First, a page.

The time when they are beginning to crawl, to climb up furniture and stand on their own feet, those first steps...that’s mainly when my wife has them.

The time when they are tired, the time when they are just about ready to get a bath and go to bed, that’s when the parents have them.

 

And what is worse...for some parents they don't even get to do the tired bit together.

Often because of the lack of suitable jobs parents end up doing shift work that means they hardly see each other let alone their children.

 

Most of the things a child learns is not taught, it is caught. It is picked up from the environment. They soak up what is going on around them. How to treat each others, how to talk to each other, how to behave when no one is looking, that is picked up by seeing and watching and copying. And it can’t be done if it isn't there.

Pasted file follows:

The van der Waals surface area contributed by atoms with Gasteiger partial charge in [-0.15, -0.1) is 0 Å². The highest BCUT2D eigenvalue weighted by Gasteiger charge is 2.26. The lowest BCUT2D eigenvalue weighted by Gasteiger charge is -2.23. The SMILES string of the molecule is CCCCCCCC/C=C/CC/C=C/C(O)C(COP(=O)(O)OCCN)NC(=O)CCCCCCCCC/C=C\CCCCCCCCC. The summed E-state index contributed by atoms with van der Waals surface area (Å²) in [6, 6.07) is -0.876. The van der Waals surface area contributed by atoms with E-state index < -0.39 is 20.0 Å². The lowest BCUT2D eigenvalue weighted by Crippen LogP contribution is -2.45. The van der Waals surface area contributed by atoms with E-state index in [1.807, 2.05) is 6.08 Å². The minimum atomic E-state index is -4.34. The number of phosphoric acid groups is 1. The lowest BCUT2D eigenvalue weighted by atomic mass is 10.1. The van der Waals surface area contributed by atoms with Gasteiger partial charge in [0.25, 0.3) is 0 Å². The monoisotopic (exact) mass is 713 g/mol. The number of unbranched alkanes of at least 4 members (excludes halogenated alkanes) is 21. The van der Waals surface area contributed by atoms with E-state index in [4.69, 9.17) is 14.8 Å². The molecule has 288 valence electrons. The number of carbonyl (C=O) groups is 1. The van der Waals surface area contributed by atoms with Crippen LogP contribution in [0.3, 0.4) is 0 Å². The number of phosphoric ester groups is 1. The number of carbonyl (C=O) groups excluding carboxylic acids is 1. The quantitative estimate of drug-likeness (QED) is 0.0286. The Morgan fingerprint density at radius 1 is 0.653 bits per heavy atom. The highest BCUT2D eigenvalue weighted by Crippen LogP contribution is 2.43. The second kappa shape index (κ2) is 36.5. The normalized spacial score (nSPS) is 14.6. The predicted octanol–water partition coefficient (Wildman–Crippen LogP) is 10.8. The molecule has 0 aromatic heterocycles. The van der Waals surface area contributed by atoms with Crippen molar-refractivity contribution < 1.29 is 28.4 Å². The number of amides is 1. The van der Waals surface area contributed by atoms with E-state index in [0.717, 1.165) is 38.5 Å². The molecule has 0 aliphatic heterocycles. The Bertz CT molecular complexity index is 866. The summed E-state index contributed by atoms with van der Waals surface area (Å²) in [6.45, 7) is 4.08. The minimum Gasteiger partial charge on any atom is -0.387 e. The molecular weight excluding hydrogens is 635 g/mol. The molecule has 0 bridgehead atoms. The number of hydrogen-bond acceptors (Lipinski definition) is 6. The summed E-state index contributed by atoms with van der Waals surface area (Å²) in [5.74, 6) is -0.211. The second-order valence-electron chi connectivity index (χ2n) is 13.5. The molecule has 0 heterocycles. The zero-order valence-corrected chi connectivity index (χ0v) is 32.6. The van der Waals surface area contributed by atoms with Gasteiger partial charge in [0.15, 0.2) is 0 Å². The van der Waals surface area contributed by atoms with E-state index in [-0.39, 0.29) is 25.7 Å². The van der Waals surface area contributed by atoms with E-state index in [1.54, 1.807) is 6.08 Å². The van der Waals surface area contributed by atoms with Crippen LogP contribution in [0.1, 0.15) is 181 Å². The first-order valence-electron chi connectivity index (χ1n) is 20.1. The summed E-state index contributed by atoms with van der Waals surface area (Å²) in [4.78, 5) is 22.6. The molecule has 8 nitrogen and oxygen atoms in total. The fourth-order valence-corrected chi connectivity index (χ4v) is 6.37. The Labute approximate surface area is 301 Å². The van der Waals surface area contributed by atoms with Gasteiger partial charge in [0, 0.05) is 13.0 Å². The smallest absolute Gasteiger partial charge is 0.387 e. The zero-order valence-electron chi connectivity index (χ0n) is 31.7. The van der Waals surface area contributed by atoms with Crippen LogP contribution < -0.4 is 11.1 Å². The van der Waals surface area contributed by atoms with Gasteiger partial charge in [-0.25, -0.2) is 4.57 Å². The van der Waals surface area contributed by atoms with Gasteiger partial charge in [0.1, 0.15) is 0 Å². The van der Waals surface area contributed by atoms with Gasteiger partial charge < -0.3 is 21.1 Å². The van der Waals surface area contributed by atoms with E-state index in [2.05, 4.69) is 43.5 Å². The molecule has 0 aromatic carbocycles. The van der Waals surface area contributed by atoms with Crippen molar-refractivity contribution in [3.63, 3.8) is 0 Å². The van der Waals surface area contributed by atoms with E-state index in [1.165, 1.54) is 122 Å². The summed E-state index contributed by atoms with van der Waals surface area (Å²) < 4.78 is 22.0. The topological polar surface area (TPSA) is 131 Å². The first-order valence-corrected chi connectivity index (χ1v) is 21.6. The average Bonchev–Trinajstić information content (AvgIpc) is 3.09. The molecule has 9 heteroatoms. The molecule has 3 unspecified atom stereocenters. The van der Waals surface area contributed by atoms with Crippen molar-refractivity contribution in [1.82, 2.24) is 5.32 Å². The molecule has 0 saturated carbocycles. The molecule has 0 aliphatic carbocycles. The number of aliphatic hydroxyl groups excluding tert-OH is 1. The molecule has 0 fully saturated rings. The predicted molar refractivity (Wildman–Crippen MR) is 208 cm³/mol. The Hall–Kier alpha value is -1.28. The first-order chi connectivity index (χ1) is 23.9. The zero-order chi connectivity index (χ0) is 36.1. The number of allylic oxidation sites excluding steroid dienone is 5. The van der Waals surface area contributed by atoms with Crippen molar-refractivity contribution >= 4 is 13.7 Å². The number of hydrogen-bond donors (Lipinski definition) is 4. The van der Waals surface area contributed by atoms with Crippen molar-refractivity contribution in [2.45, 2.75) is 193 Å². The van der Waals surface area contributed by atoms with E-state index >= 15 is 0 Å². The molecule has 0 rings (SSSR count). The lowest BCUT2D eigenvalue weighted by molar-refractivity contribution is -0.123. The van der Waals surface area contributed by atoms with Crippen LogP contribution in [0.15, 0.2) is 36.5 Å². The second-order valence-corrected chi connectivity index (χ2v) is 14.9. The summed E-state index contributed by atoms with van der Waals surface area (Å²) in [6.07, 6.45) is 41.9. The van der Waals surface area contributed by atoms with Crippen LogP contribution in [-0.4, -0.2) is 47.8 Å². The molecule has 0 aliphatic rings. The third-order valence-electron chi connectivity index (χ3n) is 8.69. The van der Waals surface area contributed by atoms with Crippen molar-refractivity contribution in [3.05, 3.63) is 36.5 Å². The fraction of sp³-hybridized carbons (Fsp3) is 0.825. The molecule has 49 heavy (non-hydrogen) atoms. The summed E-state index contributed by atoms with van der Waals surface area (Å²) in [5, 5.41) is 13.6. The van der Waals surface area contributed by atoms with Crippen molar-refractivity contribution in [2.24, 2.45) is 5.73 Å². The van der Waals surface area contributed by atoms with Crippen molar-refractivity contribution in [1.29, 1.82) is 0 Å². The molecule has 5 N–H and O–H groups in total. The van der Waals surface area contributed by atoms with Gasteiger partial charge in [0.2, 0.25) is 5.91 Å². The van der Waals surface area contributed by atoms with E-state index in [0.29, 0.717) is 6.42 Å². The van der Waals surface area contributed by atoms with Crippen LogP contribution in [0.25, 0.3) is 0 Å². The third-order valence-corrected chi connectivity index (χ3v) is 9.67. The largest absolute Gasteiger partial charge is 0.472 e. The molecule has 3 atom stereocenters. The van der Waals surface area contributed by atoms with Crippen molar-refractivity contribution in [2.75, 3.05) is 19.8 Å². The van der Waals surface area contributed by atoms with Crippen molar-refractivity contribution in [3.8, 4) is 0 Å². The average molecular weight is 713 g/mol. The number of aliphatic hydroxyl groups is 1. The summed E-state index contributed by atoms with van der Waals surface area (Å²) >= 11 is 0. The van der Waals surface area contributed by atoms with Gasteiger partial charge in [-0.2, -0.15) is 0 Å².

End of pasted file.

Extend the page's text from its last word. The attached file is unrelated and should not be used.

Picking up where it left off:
They can’t see how mums and dads interact, if mums and dads are on different shift patterns and don’t talk to each other.

They can’t see how mums act if mums are not there, or how to be a dad if dads are not there.

 

So now the practical thing...do stuff together.

It's not rocket science, but it isn't easy either.

If you want to your son or daughter to know how a mother or father should be, then be a mother and a father...be there for them, do things with them...when you can.

I tried to make sure that when my children were young that I was always there for them at tea time. We would talk and argue.

If I could pick my children up from school I would.

If I could play with them then I would.

If I could walk up the glen with them then I would.